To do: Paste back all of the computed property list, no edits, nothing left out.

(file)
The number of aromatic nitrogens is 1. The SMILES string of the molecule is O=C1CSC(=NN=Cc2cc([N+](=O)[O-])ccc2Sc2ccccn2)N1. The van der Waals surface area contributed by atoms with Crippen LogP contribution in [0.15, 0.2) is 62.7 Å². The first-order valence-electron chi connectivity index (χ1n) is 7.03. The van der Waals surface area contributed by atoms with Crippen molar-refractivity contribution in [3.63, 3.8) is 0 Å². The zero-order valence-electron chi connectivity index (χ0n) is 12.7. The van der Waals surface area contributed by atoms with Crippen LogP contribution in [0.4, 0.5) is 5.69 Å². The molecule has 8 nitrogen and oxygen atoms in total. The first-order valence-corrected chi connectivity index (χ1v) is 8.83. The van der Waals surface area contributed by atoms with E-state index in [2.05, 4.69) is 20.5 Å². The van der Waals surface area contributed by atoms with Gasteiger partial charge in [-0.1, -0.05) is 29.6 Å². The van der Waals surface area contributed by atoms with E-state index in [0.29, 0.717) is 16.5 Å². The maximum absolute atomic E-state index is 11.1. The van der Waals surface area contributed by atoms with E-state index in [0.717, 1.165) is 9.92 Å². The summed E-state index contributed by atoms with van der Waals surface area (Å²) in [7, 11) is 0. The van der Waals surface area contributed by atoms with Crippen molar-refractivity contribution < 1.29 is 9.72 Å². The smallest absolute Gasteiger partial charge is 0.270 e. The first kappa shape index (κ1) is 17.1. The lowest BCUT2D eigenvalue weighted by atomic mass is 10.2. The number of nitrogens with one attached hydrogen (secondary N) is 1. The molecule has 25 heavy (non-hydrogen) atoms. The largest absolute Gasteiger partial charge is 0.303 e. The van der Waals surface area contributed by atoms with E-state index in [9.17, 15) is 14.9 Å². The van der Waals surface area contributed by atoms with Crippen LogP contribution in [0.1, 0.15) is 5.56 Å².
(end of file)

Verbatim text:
The number of aromatic nitrogens is 1. The SMILES string of the molecule is O=C1CSC(=NN=Cc2cc([N+](=O)[O-])ccc2Sc2ccccn2)N1. The van der Waals surface area contributed by atoms with Crippen LogP contribution in [0.15, 0.2) is 62.7 Å². The first-order valence-electron chi connectivity index (χ1n) is 7.03. The van der Waals surface area contributed by atoms with Crippen molar-refractivity contribution in [3.63, 3.8) is 0 Å². The zero-order valence-electron chi connectivity index (χ0n) is 12.7. The van der Waals surface area contributed by atoms with Crippen LogP contribution in [0.4, 0.5) is 5.69 Å². The molecule has 8 nitrogen and oxygen atoms in total. The first-order valence-corrected chi connectivity index (χ1v) is 8.83. The van der Waals surface area contributed by atoms with E-state index in [2.05, 4.69) is 20.5 Å². The van der Waals surface area contributed by atoms with Gasteiger partial charge in [-0.1, -0.05) is 29.6 Å². The van der Waals surface area contributed by atoms with E-state index in [0.29, 0.717) is 16.5 Å². The maximum absolute atomic E-state index is 11.1. The van der Waals surface area contributed by atoms with E-state index in [0.717, 1.165) is 9.92 Å². The summed E-state index contributed by atoms with van der Waals surface area (Å²) in [7, 11) is 0. The van der Waals surface area contributed by atoms with Crippen molar-refractivity contribution < 1.29 is 9.72 Å². The smallest absolute Gasteiger partial charge is 0.270 e. The first kappa shape index (κ1) is 17.1. The lowest BCUT2D eigenvalue weighted by atomic mass is 10.2. The number of nitrogens with one attached hydrogen (secondary N) is 1. The molecule has 25 heavy (non-hydrogen) atoms. The largest absolute Gasteiger partial charge is 0.303 e. The van der Waals surface area contributed by atoms with E-state index in [9.17, 15) is 14.9 Å². The van der Waals surface area contributed by atoms with Crippen LogP contribution in [0.1, 0.15) is 5.56 Å².